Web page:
Hmmm… It’s tempting when you’re working in creative fields to cope with disappointment by judging and criticizing others. If you venture too far into that mud puddle, you might realize that you aren’t an artist at all anymore, just a critic. Creative peers are important for your growth, but when those peers succeed or get attention, you might want to be jealous or catty, but really that should be encouraging that good things and breaks can happen for you as well, unless you’ve alienated everyone.
If something could happen to you in the next 5 minutes, what would it be?
The Lion on My Hair (from Open the Door, Mcsweeney’s Press and The Poetry Foundation, 2013)
Who or what inspires you?
Whos: Windsor McKay, Tig Notaro, Robert Coover, the Billys (Faulkner, Blake, Watterson), Ben Marcus, Astrid Lingren.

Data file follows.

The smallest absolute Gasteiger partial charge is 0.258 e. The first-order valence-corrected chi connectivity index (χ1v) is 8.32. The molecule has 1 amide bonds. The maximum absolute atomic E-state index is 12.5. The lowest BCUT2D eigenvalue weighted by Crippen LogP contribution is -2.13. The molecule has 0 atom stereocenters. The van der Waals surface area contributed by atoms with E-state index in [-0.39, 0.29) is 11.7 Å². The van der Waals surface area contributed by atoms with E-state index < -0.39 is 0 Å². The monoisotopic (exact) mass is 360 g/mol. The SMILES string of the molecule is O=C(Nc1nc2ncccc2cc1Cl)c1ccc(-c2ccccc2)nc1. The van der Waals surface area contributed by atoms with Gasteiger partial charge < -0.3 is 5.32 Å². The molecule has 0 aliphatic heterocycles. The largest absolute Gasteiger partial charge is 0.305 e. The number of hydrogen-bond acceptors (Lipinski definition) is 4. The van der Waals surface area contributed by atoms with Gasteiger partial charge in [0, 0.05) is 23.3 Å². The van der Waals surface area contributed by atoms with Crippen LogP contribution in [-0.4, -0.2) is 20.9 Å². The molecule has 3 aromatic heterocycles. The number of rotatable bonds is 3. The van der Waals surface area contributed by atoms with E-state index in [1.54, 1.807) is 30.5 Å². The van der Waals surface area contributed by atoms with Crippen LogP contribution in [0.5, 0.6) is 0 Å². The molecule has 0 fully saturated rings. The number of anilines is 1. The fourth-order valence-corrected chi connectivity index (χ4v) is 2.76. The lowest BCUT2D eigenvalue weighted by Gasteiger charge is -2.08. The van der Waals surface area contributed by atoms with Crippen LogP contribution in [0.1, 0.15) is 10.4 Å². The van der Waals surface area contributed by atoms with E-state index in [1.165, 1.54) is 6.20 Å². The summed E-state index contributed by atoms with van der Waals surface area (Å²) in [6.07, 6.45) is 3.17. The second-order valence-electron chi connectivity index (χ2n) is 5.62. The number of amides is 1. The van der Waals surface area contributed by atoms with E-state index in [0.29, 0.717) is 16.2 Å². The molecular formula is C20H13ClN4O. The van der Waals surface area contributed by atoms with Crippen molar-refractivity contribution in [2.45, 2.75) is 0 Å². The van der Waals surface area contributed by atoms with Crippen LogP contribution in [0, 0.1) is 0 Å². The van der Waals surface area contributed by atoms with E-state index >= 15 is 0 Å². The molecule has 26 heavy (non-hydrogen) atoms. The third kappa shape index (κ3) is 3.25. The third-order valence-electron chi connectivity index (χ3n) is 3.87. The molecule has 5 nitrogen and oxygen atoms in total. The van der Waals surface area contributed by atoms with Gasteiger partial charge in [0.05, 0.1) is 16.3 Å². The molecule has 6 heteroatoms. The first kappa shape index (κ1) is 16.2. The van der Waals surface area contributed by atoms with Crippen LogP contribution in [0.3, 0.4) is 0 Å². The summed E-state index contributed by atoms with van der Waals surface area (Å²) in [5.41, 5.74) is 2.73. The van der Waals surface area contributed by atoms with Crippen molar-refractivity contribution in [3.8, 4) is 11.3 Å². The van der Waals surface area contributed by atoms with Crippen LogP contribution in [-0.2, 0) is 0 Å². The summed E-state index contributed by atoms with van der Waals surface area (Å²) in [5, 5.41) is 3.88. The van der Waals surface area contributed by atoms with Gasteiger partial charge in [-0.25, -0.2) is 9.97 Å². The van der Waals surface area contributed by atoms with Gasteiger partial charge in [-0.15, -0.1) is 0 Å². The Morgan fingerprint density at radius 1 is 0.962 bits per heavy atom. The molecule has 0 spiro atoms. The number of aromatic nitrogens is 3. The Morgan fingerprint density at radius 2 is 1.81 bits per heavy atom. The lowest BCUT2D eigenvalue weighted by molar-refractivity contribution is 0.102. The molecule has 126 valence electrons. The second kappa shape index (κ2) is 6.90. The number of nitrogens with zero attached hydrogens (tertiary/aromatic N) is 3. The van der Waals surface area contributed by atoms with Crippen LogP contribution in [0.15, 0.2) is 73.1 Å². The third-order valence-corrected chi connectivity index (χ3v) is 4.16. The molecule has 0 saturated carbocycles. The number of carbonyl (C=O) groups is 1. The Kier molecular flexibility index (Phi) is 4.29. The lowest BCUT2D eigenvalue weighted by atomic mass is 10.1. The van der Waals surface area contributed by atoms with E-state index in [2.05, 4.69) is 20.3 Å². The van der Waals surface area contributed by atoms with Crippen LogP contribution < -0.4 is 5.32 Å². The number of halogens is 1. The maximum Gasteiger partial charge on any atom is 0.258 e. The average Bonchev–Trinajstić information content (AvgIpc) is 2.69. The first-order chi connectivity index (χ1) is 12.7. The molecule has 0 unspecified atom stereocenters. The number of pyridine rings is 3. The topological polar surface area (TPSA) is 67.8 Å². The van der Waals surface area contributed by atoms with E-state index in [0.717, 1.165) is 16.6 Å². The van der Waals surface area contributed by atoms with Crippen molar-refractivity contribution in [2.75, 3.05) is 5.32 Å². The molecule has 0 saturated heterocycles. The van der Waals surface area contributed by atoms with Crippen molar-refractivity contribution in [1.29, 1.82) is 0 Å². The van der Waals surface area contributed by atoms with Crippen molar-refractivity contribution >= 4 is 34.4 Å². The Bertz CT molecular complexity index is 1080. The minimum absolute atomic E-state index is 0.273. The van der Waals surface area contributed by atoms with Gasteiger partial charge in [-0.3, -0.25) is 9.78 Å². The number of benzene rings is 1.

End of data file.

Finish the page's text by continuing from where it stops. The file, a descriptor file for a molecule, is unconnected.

Whats: Bees, quantum physics, food-allergy cats, cartoons.
When you tell people what you do, how do they usually respond?
Ha! Most of the time I don’t tell people, and just say that I teach English. The result is a lot of unsolicited career advice. Since everyone has drawn at some point in their life, so they can value the skills required for effective drawing, so folks tend to be impressed when you can draw. However, people haven’t often sincerely tried to write a poem, and generally see poetry, which isn’t making anyone a lot of money, as a frivolous indulgence. The result is lots of people implying that I should be making conventional comics. That if I made a plot driven, action heavy, zombie “graphic novel,” Warner Brothers would buy the rights and I could move into a mansion. Even when I just wrote prose, people were always encouraging me to try to cash in on popular trends despite the fact that almost every fad’s apex has passed before a suggestion is made.